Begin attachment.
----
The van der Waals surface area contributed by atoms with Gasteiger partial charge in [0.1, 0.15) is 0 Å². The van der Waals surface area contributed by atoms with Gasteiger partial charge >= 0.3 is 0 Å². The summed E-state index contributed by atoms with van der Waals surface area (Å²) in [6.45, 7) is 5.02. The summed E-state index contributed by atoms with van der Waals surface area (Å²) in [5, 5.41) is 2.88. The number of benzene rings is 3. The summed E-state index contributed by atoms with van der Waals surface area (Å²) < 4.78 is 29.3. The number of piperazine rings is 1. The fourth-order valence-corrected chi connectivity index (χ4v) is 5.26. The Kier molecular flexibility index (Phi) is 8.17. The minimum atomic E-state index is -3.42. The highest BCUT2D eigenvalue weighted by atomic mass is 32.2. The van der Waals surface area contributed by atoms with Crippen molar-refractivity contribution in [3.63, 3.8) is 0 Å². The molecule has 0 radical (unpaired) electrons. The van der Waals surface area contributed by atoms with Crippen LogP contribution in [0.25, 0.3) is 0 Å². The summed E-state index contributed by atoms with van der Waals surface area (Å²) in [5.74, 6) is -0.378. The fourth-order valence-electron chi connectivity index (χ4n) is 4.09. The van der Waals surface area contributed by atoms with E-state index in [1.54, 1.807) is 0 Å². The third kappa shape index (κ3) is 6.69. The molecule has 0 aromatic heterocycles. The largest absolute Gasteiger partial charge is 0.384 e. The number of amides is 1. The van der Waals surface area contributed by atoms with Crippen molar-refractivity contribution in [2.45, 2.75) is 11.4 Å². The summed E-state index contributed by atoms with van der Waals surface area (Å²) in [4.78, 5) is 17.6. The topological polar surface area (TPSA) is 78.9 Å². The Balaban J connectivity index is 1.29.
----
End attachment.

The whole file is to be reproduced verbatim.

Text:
The van der Waals surface area contributed by atoms with Gasteiger partial charge in [0.1, 0.15) is 0 Å². The van der Waals surface area contributed by atoms with Gasteiger partial charge >= 0.3 is 0 Å². The summed E-state index contributed by atoms with van der Waals surface area (Å²) in [6.45, 7) is 5.02. The summed E-state index contributed by atoms with van der Waals surface area (Å²) in [5, 5.41) is 2.88. The number of benzene rings is 3. The summed E-state index contributed by atoms with van der Waals surface area (Å²) < 4.78 is 29.3. The number of piperazine rings is 1. The fourth-order valence-corrected chi connectivity index (χ4v) is 5.26. The Kier molecular flexibility index (Phi) is 8.17. The minimum atomic E-state index is -3.42. The highest BCUT2D eigenvalue weighted by atomic mass is 32.2. The van der Waals surface area contributed by atoms with Crippen molar-refractivity contribution in [3.63, 3.8) is 0 Å². The molecule has 0 radical (unpaired) electrons. The van der Waals surface area contributed by atoms with Crippen LogP contribution in [0.25, 0.3) is 0 Å². The summed E-state index contributed by atoms with van der Waals surface area (Å²) in [5.74, 6) is -0.378. The fourth-order valence-electron chi connectivity index (χ4n) is 4.09. The van der Waals surface area contributed by atoms with E-state index in [1.54, 1.807) is 0 Å². The third kappa shape index (κ3) is 6.69. The molecule has 0 aromatic heterocycles. The largest absolute Gasteiger partial charge is 0.384 e. The number of amides is 1. The van der Waals surface area contributed by atoms with Crippen molar-refractivity contribution in [2.45, 2.75) is 11.4 Å². The summed E-state index contributed by atoms with van der Waals surface area (Å²) in [4.78, 5) is 17.6. The topological polar surface area (TPSA) is 78.9 Å². The Balaban J connectivity index is 1.29.